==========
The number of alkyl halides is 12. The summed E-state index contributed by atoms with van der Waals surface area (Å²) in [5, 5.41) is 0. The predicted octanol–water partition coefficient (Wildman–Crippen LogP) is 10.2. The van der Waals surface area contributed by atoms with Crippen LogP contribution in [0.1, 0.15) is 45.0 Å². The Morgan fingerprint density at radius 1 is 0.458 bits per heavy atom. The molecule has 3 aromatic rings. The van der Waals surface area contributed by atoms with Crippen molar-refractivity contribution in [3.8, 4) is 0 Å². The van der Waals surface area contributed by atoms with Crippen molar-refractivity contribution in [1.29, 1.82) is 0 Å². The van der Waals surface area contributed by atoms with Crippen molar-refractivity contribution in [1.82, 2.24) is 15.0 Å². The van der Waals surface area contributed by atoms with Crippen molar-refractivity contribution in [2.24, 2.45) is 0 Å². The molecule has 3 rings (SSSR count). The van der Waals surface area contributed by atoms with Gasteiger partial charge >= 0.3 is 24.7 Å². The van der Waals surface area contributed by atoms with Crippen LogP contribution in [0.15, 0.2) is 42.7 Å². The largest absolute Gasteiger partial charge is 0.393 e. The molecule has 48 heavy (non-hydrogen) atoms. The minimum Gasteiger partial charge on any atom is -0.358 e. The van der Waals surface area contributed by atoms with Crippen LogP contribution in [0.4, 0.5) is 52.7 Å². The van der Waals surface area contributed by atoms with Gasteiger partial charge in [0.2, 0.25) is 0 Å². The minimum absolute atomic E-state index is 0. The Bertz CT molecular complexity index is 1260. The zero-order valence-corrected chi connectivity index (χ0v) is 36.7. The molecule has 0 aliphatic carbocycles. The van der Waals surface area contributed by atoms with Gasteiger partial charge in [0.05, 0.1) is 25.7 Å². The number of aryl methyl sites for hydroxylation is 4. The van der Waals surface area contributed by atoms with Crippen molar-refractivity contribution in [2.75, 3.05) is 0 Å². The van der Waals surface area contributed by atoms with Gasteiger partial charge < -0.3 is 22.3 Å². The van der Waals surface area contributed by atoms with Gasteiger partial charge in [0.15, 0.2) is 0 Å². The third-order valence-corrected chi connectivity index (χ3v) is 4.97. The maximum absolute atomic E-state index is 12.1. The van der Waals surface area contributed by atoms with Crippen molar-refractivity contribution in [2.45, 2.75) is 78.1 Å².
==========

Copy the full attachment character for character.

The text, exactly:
The number of alkyl halides is 12. The summed E-state index contributed by atoms with van der Waals surface area (Å²) in [5, 5.41) is 0. The predicted octanol–water partition coefficient (Wildman–Crippen LogP) is 10.2. The van der Waals surface area contributed by atoms with Crippen LogP contribution in [0.1, 0.15) is 45.0 Å². The Morgan fingerprint density at radius 1 is 0.458 bits per heavy atom. The molecule has 3 aromatic rings. The van der Waals surface area contributed by atoms with Crippen molar-refractivity contribution in [3.8, 4) is 0 Å². The van der Waals surface area contributed by atoms with Crippen molar-refractivity contribution in [1.29, 1.82) is 0 Å². The van der Waals surface area contributed by atoms with Crippen molar-refractivity contribution in [1.82, 2.24) is 15.0 Å². The van der Waals surface area contributed by atoms with Crippen molar-refractivity contribution in [2.24, 2.45) is 0 Å². The molecule has 3 rings (SSSR count). The van der Waals surface area contributed by atoms with Gasteiger partial charge >= 0.3 is 24.7 Å². The van der Waals surface area contributed by atoms with Crippen LogP contribution in [0.15, 0.2) is 42.7 Å². The largest absolute Gasteiger partial charge is 0.393 e. The molecule has 48 heavy (non-hydrogen) atoms. The minimum Gasteiger partial charge on any atom is -0.358 e. The van der Waals surface area contributed by atoms with Crippen LogP contribution in [0.4, 0.5) is 52.7 Å². The van der Waals surface area contributed by atoms with Gasteiger partial charge in [0.2, 0.25) is 0 Å². The minimum absolute atomic E-state index is 0. The Bertz CT molecular complexity index is 1260. The zero-order valence-corrected chi connectivity index (χ0v) is 36.7. The molecule has 0 aliphatic carbocycles. The van der Waals surface area contributed by atoms with Gasteiger partial charge in [0.05, 0.1) is 25.7 Å². The number of aryl methyl sites for hydroxylation is 4. The van der Waals surface area contributed by atoms with Crippen molar-refractivity contribution in [2.75, 3.05) is 0 Å². The van der Waals surface area contributed by atoms with Gasteiger partial charge < -0.3 is 22.3 Å². The van der Waals surface area contributed by atoms with Gasteiger partial charge in [0.15, 0.2) is 0 Å². The third-order valence-corrected chi connectivity index (χ3v) is 4.97. The maximum absolute atomic E-state index is 12.1. The van der Waals surface area contributed by atoms with Crippen molar-refractivity contribution in [2.45, 2.75) is 78.1 Å².